Fantasy sports have long provided a platform for fans to become more connected to their favorite professional athletes. Monday Morning Quarterbacks obsess over player statistics and weekly matchups all in an effort to win fantasy games against their friends. However, thanks to Fantex Brokerage Sevices, fans will soon be able to get even closer to their favorite athletes.
Arian Foster is set to become the first professional athlete to be publicly traded on a Fantex platform that valuates the its high-profile clients as a ‘brand.’ The bay area company is finalizing its Initial Public Offering (IPO) to raise $10 million for a 20% return on the running back’s future earnings. Fantex is offering 1.06 million shares at $10 a share to the bidding public.
Investors will be able to buy and sell shares of “Fantax Series Arian Foster Convertible Tracking Stock,” exclusively online through the Fantex platform. The company has also reached an agreement with San Francisco 49ers tight end Vernon Davis to receive 10% of his future earnings in exchange for $4 million up–front. If these ventures are successful, Fantex plans to secure athletes in other sports, as well as celebrity entertainers and musicians.
This move leaves many wondering: Why would Arian Foster sell an interest of his future earnings during the prime of his career? Essentially, Foster is securing an insurance policy on his football prowess. Currently in his fifth year in the league, he has already outlived the average 3.5-year shelf life of an NFL player. Foster is hedging his bets as he approaches his 30’s, and presumably, a decline in production.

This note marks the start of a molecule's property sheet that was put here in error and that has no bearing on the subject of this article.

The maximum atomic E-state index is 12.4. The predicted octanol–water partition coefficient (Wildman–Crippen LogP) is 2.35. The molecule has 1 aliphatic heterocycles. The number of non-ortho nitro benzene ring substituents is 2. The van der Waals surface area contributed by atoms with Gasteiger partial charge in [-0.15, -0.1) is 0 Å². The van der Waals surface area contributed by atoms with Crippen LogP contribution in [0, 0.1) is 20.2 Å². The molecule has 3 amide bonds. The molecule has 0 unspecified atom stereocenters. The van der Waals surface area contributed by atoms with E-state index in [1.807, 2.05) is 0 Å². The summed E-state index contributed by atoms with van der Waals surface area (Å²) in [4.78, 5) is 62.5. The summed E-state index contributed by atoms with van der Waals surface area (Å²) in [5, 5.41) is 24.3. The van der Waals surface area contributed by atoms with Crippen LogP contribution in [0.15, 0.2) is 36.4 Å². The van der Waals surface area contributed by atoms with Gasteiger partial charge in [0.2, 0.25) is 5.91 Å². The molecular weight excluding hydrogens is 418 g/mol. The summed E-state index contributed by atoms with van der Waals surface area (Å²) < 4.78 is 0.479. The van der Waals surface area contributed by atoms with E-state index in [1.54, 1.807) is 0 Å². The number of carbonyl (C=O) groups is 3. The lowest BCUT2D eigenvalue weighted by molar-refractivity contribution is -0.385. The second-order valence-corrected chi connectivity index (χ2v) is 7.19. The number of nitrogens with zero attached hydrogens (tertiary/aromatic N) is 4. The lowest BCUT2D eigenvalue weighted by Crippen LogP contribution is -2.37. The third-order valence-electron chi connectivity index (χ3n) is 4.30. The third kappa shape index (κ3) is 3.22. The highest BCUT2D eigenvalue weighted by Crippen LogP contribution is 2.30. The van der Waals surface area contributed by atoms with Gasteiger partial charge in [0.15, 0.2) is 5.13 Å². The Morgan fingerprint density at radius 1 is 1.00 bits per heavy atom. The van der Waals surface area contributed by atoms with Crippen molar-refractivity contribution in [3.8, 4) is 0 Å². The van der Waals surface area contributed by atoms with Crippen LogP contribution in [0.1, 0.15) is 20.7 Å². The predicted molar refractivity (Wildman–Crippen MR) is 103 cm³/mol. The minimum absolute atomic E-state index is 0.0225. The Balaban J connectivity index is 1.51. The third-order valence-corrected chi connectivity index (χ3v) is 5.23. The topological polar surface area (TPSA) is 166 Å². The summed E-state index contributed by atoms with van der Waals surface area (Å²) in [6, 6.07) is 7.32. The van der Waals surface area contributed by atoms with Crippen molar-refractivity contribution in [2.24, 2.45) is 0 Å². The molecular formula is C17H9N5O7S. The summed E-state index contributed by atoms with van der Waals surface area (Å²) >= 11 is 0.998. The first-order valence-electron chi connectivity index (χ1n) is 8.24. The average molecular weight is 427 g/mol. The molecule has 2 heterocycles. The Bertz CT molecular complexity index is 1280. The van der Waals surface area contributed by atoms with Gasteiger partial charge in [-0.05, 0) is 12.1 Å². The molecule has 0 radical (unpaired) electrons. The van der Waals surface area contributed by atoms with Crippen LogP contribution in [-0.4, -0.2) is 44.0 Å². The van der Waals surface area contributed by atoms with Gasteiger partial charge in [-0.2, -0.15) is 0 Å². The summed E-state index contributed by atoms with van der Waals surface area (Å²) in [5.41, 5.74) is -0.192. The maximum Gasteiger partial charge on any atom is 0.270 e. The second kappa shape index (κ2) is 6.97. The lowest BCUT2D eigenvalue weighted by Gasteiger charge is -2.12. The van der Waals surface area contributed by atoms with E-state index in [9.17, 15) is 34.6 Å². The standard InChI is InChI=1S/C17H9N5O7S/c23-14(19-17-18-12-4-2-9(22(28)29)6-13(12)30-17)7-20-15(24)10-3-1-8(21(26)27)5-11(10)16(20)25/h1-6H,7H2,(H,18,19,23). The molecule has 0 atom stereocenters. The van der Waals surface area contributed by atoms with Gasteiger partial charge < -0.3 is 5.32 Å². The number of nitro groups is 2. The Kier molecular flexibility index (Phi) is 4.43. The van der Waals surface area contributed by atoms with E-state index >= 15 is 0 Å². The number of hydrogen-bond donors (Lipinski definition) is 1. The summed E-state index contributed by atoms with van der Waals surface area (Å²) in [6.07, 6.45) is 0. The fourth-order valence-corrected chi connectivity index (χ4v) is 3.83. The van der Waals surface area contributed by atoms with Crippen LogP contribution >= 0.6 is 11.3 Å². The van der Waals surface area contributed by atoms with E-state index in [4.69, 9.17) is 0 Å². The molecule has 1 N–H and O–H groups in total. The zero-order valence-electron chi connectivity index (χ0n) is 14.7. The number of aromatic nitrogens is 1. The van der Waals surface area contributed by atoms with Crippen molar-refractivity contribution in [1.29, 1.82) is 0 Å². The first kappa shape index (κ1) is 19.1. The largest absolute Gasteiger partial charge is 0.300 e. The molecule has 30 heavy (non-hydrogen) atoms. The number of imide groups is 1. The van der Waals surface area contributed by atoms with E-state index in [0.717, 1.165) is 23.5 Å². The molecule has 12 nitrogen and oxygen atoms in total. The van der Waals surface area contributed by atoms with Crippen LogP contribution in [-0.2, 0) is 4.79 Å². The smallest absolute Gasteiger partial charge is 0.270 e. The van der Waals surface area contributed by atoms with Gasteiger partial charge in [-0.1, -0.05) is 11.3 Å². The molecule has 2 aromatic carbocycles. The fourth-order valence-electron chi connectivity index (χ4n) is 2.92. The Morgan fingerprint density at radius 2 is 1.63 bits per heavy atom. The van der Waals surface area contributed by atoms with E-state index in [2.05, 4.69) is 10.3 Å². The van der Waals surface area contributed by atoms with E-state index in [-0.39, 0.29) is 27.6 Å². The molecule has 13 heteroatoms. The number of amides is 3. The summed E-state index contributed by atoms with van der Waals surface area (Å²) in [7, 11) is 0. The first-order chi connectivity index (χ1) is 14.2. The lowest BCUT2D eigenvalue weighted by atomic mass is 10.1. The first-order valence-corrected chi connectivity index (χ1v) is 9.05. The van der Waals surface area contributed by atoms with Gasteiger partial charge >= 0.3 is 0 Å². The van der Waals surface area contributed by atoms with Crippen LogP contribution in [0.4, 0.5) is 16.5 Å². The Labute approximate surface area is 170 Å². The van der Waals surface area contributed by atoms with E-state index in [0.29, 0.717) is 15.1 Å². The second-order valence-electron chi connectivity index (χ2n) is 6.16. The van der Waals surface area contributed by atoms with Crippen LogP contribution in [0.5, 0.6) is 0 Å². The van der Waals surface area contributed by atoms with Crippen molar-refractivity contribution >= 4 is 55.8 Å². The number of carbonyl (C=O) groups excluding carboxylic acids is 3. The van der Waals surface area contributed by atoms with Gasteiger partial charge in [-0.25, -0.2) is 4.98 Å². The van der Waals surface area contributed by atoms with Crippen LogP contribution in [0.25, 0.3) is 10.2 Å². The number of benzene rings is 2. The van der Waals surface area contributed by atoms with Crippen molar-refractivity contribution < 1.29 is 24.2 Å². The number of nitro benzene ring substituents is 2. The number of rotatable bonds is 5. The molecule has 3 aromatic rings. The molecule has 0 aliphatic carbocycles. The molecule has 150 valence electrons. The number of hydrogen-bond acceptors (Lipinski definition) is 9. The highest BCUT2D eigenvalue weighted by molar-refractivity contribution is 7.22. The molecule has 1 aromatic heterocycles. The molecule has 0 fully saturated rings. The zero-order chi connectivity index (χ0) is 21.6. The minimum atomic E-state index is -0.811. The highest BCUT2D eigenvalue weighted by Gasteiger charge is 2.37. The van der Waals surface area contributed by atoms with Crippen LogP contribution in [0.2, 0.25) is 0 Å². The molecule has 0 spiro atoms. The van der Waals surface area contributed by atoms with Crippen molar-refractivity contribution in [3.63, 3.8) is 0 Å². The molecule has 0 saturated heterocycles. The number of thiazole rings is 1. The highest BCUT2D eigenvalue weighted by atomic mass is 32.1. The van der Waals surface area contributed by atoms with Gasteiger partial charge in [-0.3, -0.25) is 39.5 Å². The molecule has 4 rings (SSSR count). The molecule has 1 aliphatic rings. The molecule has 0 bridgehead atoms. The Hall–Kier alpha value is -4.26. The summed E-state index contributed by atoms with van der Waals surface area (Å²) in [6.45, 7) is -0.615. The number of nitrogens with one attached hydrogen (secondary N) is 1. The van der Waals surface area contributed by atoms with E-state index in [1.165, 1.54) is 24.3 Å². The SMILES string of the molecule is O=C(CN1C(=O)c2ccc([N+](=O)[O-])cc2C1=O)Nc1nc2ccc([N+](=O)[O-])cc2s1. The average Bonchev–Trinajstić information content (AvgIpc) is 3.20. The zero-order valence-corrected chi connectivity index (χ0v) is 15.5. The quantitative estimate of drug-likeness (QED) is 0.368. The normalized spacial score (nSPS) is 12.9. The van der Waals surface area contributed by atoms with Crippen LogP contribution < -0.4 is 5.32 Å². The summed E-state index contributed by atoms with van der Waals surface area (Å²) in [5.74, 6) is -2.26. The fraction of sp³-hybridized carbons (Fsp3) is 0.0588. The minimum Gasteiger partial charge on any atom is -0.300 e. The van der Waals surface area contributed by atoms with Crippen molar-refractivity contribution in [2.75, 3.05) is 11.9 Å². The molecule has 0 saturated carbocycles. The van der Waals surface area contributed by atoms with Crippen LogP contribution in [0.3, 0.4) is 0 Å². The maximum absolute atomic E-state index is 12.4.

In the case of Arian Foster, this offering gives all fans, rich and poor, an opportunity to own a piece of their favorite player. The idea seems more of a novelty than an economic opportunity. However, if other players express interest in similar insurance policies, corporations could step forward offering a lump sum in exchange for an interest of their earning potential. And unlike Fantex, they could proceed without selling shares to the general public.
Endorsement deals have served as the mutually beneficial vehicle connecting brands and players in the past. Return on investment is certainly tied closely to on-field performance. Under Armour, for example, is set to increase its revenue-generating abilities with success of its athletes such as Cam Newton and Foster. The results, however, are not as concrete. Under the parameters of the Fantex platform, athletes experience the security of cash up front, while investors enter a high-risk, high-reward scenario with the potential for massive dividends.
A successful Arian Foster stock market could leave traditional sponsorships and endorsement deals in the rear view mirror. Instead, companies could begin to seek investments in athletes, rather than sponsorship of them.
Popular targets would include athletes with high earning potential during the dawn of their careers. Imagine if Company X agreed to invest $3 million in Tom Brady after he was selected in the 6th round of the 2000 NFL Draft in exchange for, say 15% of his future earnings. 13 years and three Super Bowl Championships later, that company would be experiencing stratospheric profits.
However, would it be ethical for that company to capitalize on Mr. Brady’s hard work and good fortune? Should he be penalized for insuring his football career before it took off?
By offering shares of the Arian Foster brand, Fantex raises some unique moral and ethical questions. The success or failure of this Arian Foster stock will have a profound impact on the sponsorship industry. With its groundbreaking Arian Foster IPO, Fantex may have opened the floodgates for forthcoming changes in sponsorship deals.